Seabourn Sojourn Cruise Review by harbormaster: Spectacular South America on Superb Sojourn
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Spectacular South America on Superb Sojourn
We are in Buenos Aires, Argentina about to board the Seabourn Sojourn for a trip around Cape Horn to Valparaiso, Chile. Our ports will be Montevideo - Uruguay, Stanley - Falkland Islands, Ushuaia -â€" AR, rounding Cape Horn (not a port, but a destination) and Beagle Channel, Puntas Arenas, CH, Chilean Fjords cruising, Puerto Montt, CH, Puerto Chacabuco, CH, and Valparaiso, CH.
We are very excited to be returning to the Sojourn, our favorite cruise ship. We sailed her from Singapore to Dubai earlier this year on a World cruise segment. It was one of our best cruises ever due to the fantastic crew and staff. Can't wait to get aboard. We have been following the Seabourn blog of the reverse of our itinerary, as well as Clarky's posts and they have increased our enthusiasm. We'll try to return the favor in terms of posting our experiences aboard this "bucket list" itinerary. It is our first time in this part of South America.
We flew non-stop from More Washington Dulles to Buenos Aires. We have rented an apartment in the Recoleta section of the city through VRBO dot com who we have found to be an excellent resource site as we have traveled throughout the world. The apartment, which has a beautiful private garden, is perfectly situated in a beautiful neighborhood, close to many shops and restaurants.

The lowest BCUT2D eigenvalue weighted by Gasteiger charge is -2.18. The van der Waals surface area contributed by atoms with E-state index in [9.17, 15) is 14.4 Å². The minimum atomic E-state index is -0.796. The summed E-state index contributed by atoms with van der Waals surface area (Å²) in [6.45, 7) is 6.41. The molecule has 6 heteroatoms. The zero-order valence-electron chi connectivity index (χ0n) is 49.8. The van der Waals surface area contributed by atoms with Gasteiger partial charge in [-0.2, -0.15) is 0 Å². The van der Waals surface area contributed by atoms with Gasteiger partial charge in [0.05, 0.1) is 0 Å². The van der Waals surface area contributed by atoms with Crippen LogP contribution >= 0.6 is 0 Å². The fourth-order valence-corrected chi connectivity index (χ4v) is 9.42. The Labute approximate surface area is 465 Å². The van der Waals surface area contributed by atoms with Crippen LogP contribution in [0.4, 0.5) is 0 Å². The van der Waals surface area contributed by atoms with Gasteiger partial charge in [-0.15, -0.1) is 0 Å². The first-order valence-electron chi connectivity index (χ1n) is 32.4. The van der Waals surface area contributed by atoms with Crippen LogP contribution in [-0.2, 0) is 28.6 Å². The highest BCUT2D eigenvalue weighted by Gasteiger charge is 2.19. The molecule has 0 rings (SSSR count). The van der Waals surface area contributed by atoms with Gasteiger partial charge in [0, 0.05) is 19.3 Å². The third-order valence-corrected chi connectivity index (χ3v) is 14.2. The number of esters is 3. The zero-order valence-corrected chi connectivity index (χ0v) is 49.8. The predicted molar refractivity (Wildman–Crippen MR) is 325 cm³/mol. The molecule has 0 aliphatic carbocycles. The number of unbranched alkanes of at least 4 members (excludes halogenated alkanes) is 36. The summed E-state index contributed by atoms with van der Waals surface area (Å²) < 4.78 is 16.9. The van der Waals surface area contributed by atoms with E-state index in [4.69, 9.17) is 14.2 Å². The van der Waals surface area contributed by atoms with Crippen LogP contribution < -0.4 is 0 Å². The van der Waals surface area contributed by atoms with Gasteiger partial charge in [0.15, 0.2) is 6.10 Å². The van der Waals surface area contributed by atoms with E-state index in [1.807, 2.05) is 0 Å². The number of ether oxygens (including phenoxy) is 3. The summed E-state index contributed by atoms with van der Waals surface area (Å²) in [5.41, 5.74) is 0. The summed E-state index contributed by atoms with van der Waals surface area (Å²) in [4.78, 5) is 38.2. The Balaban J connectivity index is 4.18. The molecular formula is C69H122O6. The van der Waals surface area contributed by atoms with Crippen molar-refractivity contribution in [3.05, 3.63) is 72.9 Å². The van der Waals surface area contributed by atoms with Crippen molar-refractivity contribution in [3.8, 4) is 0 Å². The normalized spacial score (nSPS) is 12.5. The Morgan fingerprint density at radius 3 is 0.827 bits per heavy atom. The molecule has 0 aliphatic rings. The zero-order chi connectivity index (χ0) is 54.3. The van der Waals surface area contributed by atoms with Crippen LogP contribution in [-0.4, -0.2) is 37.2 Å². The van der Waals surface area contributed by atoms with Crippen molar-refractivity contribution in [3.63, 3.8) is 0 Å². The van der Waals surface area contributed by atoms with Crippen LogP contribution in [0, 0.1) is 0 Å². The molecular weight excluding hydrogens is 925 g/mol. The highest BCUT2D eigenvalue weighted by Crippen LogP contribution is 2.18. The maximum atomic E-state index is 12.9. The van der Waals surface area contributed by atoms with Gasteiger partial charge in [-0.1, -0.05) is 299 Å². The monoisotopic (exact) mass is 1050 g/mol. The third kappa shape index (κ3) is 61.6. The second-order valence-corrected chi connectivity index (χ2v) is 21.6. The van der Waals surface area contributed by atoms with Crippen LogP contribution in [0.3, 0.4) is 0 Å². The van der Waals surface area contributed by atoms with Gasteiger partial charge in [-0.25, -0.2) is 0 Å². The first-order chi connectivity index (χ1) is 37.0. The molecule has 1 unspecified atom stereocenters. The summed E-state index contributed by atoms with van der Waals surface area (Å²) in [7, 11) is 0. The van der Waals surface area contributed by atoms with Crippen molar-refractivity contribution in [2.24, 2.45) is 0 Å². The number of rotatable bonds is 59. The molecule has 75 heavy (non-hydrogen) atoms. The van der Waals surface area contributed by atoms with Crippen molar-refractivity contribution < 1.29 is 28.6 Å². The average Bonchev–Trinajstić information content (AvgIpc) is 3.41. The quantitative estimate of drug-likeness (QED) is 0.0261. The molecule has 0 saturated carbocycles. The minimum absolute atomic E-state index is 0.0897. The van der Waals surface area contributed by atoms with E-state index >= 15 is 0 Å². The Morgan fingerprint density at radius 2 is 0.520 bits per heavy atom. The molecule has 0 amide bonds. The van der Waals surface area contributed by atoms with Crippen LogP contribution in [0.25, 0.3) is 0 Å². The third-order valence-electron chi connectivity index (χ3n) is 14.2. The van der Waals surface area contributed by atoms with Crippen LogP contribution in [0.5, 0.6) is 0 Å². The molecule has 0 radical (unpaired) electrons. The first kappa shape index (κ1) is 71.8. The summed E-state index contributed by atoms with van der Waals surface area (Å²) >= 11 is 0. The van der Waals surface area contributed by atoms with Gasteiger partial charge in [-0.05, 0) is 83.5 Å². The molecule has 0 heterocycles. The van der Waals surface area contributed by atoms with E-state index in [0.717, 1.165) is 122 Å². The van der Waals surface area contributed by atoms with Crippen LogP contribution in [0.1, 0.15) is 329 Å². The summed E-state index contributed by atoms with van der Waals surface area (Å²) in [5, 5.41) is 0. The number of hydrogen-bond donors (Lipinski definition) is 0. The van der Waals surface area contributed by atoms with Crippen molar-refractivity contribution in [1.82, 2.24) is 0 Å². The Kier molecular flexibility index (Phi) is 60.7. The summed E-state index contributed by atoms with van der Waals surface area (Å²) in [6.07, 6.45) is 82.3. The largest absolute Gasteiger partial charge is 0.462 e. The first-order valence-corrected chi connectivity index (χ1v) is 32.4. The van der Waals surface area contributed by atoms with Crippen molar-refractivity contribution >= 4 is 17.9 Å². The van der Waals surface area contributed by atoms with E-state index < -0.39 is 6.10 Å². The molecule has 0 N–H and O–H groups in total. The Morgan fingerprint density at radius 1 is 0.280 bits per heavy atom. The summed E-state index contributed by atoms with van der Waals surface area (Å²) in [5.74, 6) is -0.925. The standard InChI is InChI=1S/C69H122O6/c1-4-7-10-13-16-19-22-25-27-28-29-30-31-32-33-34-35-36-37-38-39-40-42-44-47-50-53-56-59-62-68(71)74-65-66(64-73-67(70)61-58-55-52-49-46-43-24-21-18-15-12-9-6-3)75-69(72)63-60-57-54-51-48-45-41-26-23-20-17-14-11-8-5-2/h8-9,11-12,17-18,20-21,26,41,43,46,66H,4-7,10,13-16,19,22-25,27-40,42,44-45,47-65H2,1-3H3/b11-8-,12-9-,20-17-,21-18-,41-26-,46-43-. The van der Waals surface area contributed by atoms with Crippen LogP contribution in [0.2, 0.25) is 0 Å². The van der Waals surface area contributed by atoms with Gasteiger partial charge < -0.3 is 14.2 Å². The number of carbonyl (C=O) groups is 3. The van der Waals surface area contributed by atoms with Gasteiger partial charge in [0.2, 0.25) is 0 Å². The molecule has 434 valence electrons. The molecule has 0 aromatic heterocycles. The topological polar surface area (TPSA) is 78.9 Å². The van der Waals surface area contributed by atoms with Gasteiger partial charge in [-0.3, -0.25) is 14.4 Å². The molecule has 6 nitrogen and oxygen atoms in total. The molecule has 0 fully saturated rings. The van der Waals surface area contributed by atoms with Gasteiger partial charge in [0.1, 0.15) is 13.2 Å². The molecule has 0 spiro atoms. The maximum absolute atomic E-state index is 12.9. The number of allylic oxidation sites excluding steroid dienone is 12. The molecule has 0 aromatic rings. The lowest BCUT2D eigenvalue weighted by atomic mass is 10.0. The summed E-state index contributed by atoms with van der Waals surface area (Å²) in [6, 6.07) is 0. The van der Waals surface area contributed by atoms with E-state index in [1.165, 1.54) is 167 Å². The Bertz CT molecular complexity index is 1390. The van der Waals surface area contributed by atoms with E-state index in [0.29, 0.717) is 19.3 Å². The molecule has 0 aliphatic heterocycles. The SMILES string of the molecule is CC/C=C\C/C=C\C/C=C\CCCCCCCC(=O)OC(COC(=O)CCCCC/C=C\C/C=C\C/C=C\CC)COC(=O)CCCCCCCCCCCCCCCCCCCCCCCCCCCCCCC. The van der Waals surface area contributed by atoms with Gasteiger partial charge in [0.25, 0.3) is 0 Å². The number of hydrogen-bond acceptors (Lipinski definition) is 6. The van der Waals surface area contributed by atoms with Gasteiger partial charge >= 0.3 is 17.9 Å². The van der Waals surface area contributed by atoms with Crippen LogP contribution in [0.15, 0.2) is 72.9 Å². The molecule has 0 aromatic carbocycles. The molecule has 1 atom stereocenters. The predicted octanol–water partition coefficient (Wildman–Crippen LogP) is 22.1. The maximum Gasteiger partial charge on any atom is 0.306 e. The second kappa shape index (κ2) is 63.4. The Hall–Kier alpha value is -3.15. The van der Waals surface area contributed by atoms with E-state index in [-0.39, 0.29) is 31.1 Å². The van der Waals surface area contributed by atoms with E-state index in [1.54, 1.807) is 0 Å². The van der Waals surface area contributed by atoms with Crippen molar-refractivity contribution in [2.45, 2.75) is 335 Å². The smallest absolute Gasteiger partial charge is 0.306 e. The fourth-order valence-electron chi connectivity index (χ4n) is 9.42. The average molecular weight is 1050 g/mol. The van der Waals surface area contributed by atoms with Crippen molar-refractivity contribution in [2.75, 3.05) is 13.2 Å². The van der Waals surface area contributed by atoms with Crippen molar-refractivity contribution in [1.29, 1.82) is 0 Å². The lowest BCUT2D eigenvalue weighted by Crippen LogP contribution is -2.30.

Yesterday we walked the area, visiting beautiful and haunting Recoleta cemetery, unlike any we've ever seen. Eva Duarte Peron is buried here, along with many of Argentina's other famous people. We then visited the Museum of Fine Arts for a few hours. We ate at a neighborhood restaurant, Melo, recommended by our apartment owner. We retired early to recover from our overnight flight.
The next day dawned warm and sunny and proved to be high 80 degree temperatures. Everywhere the Jacaranda are blooming and birds are singing. We set off for Plaza de Mayo to see the Casa Rosada and other monuments, then walking casually up to Florida Street, the main shopping area in Buenos Aires. Shops line this street for many many blocks, and small vendors have their stalls laid out on the ground or in small carts. Virtually anything can be bought here, from small souvenir to magnificent leather goods and jewelry. It was a great photo opportunity as well.
We decided to have a late lunch at El Mirasol and enjoyed fantastic Ojo cuts of Argentine steak and a wonderful Malbec to go with it.
To work off our meal, we walked back to the park next to Recoleta cemetery, where afternoon and evenings, there is an excellent artisan market. This is one of the biggest in the city, and the offerings were unique and above average. Tango dancers and music enhanced the fun atmosphere.